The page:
R8 [X/Y/Z]VelocityAgrees True if X/Y/Z velocity is similar between A and B bool
R9 [X/Y/Z]AccelerationAgrees True if X/Y/Z acceleration is similar bool
R10 Collides, Contains True if the two volumes collide, or if volume A contains volume of B bool ██
R11 Nearest The nearest point of A’s volume relative to B Point3D ██
A and B
P1 PointsAt Pointing ray of A intersects with volume of B bool
P2 PointsToward A points in the direction of B (w/ or w/o intersection) bool
P3 IntersectionDegree Angle between ray and front facing surface of B double
P4 DisplayPoint Intersection point in screen/pixel coordinates Point2D ██
P5 Intersection Intersection point in world coordinates Point3D ██
P6 Distance Length of the pointing ray double
P7 IsTouching A is touching B (pointing ray length ~ 0) bool
Table 1. Accessible proxemic information in the Proximity Toolkit: individual entities, relationships between two entities,
and pointing relationships. This information is accessible through the toolkit API and the toolkit monitor visualization.
chical list of properties showing the item’s current status
(e.g., its location, or orientation). When Steve selects any
of these properties, the monitoring window shows the cor-
responding value (e.g., the current position as a 3D Vector,
or the velocity; Fig 2k). Part A of Table 1 shows an over-
view of the most important available properties.
Scenario. Before Steve starts to program, he explores all
available proxemic information through the visual monitor-
ing tool. He inspects the currently tracked entities (Figure 2
left, also displayed in the center), as well as which entity
properties are available for him to use. Steve finds this visu-
al overview particularly important to his initial design, as he
is still investigating the possible mappings of proxemic rela-
tionship to system behaviour. In later stages, he will also use
this monitoring tool to test and debug his program.
Visual Monitoring Tool: Relationships
Another major feature of the visual monitoring tool is to let
people set and observe particular proxemic relationships
between entities, where developers will use these relation-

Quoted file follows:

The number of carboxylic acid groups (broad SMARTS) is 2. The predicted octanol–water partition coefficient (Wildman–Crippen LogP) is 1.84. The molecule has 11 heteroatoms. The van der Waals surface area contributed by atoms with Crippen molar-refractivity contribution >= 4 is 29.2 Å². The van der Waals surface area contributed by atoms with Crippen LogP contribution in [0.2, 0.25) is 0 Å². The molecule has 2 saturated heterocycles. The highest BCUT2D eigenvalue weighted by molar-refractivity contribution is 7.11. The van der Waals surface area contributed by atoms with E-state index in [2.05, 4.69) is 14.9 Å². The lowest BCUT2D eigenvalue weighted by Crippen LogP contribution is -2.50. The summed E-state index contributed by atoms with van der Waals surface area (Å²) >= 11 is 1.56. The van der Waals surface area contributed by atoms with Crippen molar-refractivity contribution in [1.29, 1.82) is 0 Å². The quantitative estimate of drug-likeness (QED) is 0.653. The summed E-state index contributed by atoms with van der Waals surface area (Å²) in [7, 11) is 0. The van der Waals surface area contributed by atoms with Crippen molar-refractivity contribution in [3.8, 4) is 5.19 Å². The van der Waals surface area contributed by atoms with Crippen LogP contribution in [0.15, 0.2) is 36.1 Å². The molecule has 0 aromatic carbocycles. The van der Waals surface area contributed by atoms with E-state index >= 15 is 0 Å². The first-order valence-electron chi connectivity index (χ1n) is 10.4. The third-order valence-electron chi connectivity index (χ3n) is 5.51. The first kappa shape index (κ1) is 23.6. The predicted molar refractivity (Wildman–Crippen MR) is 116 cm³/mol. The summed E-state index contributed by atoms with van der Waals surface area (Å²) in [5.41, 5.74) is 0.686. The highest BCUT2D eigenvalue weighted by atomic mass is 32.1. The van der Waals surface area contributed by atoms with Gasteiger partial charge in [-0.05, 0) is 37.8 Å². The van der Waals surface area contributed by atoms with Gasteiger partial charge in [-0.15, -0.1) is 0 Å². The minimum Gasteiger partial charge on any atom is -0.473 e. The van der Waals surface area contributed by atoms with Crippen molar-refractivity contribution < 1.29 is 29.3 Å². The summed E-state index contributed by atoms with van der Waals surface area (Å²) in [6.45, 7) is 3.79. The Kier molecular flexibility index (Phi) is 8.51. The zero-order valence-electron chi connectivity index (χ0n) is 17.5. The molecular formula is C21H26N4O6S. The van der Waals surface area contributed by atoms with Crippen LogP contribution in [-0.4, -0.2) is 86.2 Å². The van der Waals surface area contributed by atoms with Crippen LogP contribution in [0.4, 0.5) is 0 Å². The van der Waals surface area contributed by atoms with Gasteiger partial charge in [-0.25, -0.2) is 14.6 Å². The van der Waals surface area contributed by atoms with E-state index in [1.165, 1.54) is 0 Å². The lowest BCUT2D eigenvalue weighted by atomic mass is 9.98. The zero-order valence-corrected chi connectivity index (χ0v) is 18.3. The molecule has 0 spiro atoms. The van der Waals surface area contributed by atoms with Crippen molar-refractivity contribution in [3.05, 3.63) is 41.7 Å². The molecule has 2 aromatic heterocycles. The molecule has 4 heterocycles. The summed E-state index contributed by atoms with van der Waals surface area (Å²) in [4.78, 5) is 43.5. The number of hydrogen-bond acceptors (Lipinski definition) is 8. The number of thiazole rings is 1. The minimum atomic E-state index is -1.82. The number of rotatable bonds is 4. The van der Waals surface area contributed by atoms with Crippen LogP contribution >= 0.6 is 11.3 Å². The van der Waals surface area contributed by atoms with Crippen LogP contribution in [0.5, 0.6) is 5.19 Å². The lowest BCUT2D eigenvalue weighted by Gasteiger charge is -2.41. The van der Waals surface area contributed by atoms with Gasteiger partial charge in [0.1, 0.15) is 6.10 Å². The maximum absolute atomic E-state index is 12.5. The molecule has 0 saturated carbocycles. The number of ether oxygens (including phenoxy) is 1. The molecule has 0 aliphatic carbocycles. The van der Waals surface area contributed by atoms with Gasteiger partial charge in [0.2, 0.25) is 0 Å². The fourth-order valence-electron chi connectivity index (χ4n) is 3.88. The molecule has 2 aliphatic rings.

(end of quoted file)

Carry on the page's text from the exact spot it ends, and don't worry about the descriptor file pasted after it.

ships to define particular proxemic interaction behaviours.
Specifically, the Relation Visualizer panel (Fig. 2, l-m) al-
lows a developer to select a type of relationship between
entities, and then to observe the values of all related proper-
ties. The complete list of proxemic relationships that are
available to observe are summarized in part B/C of Table 1.
Scenario. Steve wants to observe a relationship between Per-
son1 (representing the first person entering the space) and the
Smartboard display. Steve drags the two entries from the list
of tracked entities (Fig. 2i) to the top of the Relation Visual-
izer panel (Fig. 2l). Next, Steve selects one of the following
relationship categories from a drop down menu.
Orientation (e.g., angles between entities)
Location (e.g., changes in distance between the person
and the smartboard)
Direction (e.g., if the front of the person’s body faces
towards the screen)
Movement (e.g., acceleration or velocity)
Pointing (e.g., the display intersection point of the right
arm pointer of the person)
Collision (e.g., if the volumes of two tracked entities
are so close that they collide)
Steve can now observe how those entities relate to each
other. The panel in Fig. 2m shows the numeric values of
any properties belonging to this category. The categories
plus the properties within them operationalize the five es-
sential elements of proximity mentioned previously.
With his public announcement application in mind, Steve is
interested in knowing when a person is in close distance to
the display. He selects the Location category, and looks at
the values of the Distance property, which – in this case –
measures the distance of the person’s body to the board
(Fig. 2m). Next, he wants to know when the person is fac-
ing towards the screen. He selects the Direction category
from the menu, and immediately sees the related proxemic
properties with their current values
and their graphical appearance in
the visualization. He is particularly
interested in the ATowardsB prop-
erty, which is true if the person [A]
is facing towards the smartboard
[B]. He decides to use the infor-
mation about direction and distance
to adapt the content shown on the
announcement board.
Steve continues exploring other
proxemic relationship categories
and makes note of the types of rela-
tionships that he will integrate into
his application. As he selects these
other categories (Fig. 2l), the 3D
visual representation changes ac-
cordingly. Figure 4 illustrates three
other visualizations of proxemic
relationships that Steve explored:
the distance between the person and
the display (Fig. 4a), the forward
pointer of the left arm and its inter-
section point with the smartboard
(Fig. 4b), and the collision volumes
(Fig. 4c).
We now take a closer look at the development API, offered
via an object-oriented C# .NET development library. We
designed it to be fairly easy to learn and use (1) by taking